So, talent, there are plenty of people who are successful who don't have A plus talent. Frankly, maybe they only have high-quality B level talent but they are really good at all these other categories so they keep winning the game. And so drive is that the person knows they're driven to pursue a path to mastery. They're working to get better on their instruments. They're looking at where their game isn't strong like, maybe, they're a great player but not a great composer. So they're working on composing. It's the drive they have to improve and to continue developing. It's really an important thing.

At this point, vision is like someone who can see their relationship to their audience, who has an idea about art, and has something to communicate more than just, "check me out, I'm amazing." Maybe their vision is that they're an interpreter of classic songs from the great American songbook. That could be a real and valid vision. That's only one kind of vision. But they need to have some sort of a vision.

When I say ambition, I don't mean that you want to be successful or that you want to be famous, it's more like you're self-starting. You recognize that you're going to have to get up and make phone calls. You're going to get up and get organized. You're not going to just be coasting along from crisis to crisis dealing with one... We all know people like this, who have this ambition. It's not like, "oh I want to be big." It's like, no, every day they want to be getting things done.

Acumen is literally like, it's a business. I know it's art and all that other stuff but unless we want it to be something else that we really don't want it to be we need to acknowledge the fact that people who do well, often, it's because they do well at business. They have some bit of business acumen that's very helpful. And if they don't, they have enough smarts to know that they need to find somebody to work with them who has it. But that's okay.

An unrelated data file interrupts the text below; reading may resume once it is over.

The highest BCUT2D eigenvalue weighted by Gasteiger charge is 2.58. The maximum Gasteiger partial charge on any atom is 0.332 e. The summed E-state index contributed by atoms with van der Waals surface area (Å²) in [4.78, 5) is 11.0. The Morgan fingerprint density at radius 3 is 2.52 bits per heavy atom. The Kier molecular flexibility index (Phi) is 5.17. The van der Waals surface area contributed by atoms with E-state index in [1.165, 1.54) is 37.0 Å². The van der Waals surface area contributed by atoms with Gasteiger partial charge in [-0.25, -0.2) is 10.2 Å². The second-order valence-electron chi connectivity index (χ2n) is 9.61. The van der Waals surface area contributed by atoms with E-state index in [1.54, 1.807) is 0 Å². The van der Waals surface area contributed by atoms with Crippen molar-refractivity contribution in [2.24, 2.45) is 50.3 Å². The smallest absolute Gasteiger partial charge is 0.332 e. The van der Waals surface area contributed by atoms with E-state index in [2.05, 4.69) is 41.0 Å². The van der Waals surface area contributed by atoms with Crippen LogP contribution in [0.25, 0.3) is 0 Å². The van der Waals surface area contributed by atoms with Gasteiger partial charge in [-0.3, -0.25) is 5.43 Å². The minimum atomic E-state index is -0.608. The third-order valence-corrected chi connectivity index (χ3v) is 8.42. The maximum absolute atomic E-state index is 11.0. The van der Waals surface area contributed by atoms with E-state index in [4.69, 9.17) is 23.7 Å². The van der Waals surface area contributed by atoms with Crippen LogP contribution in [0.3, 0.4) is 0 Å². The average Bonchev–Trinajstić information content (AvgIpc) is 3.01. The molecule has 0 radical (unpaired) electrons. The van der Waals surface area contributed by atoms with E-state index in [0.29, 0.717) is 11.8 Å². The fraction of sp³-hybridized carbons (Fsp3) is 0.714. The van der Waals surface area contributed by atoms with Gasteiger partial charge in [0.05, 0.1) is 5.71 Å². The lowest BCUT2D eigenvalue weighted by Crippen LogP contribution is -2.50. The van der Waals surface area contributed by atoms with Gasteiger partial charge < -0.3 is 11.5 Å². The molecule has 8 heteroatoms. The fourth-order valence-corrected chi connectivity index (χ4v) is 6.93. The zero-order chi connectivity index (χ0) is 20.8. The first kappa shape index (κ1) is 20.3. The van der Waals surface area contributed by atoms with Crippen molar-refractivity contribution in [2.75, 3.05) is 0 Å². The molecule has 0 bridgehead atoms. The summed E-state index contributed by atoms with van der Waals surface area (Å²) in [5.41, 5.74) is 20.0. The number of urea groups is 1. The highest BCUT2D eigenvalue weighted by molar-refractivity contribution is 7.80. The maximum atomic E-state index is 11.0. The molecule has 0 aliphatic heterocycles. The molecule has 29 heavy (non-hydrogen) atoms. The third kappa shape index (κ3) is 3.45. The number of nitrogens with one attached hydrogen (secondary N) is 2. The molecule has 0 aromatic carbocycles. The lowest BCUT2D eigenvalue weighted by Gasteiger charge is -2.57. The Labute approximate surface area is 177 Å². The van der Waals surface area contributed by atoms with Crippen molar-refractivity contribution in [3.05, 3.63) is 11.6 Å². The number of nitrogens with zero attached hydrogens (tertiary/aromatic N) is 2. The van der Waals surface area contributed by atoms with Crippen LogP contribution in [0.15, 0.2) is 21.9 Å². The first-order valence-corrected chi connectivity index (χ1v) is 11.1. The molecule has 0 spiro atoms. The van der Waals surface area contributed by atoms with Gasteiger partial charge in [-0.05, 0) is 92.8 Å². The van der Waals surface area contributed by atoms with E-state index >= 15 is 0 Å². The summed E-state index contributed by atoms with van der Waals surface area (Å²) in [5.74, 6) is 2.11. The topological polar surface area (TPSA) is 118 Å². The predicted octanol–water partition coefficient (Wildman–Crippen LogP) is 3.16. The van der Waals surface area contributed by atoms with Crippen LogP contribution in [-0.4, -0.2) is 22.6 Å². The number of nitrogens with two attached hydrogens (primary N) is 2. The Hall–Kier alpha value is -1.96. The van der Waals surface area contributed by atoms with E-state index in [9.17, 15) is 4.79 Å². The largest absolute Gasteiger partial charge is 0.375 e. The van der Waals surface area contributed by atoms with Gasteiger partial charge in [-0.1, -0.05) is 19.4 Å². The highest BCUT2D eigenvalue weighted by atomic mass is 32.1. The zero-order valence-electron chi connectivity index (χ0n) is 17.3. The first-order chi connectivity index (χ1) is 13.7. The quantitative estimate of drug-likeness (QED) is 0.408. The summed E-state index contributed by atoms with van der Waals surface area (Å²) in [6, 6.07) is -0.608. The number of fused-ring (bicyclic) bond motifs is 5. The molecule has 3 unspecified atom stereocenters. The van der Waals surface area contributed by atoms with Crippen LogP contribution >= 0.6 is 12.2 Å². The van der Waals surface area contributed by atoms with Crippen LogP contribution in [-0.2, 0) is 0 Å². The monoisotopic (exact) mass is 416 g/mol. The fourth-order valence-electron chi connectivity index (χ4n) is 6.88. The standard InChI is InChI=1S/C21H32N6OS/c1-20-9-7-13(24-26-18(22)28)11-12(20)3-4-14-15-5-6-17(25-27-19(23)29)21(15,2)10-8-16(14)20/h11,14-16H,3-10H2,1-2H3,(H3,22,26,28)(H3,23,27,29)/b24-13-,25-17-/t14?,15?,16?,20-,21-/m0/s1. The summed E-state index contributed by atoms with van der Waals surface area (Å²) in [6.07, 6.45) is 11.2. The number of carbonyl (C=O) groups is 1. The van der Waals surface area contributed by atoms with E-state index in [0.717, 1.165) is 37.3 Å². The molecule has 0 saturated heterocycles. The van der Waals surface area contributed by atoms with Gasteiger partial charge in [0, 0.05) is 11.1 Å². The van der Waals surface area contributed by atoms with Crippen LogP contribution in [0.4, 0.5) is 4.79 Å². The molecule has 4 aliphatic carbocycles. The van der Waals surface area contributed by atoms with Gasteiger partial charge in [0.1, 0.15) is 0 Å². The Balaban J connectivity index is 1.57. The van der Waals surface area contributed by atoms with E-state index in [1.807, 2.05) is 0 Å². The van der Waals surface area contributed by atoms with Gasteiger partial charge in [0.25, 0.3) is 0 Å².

And then the last one is presentation. It's not about how you are on stage. Like look at that amazing guy wearing that gold lamé suit and that shiny saxophone. That's not the presentation I'm talking about. I'm talking about this thing I like to call the five "P's:" polite; prompt; prepared; patient; and personable. Those are qualities of character. When you're dealing with somebody over and over again, human personalities are kind of like ketchup packets, you don't know which way they're going to spray when you step on them. People who are real solid with the five P's are going to handle some adversity better than other people. There is always going to be some adversity and challenges, so to go back to the other point about when you're trying to make a record, there are plenty of talented people out there that I know personally who passed the test of all these things and they are successful but they may not be somebody who I'm going to be working with.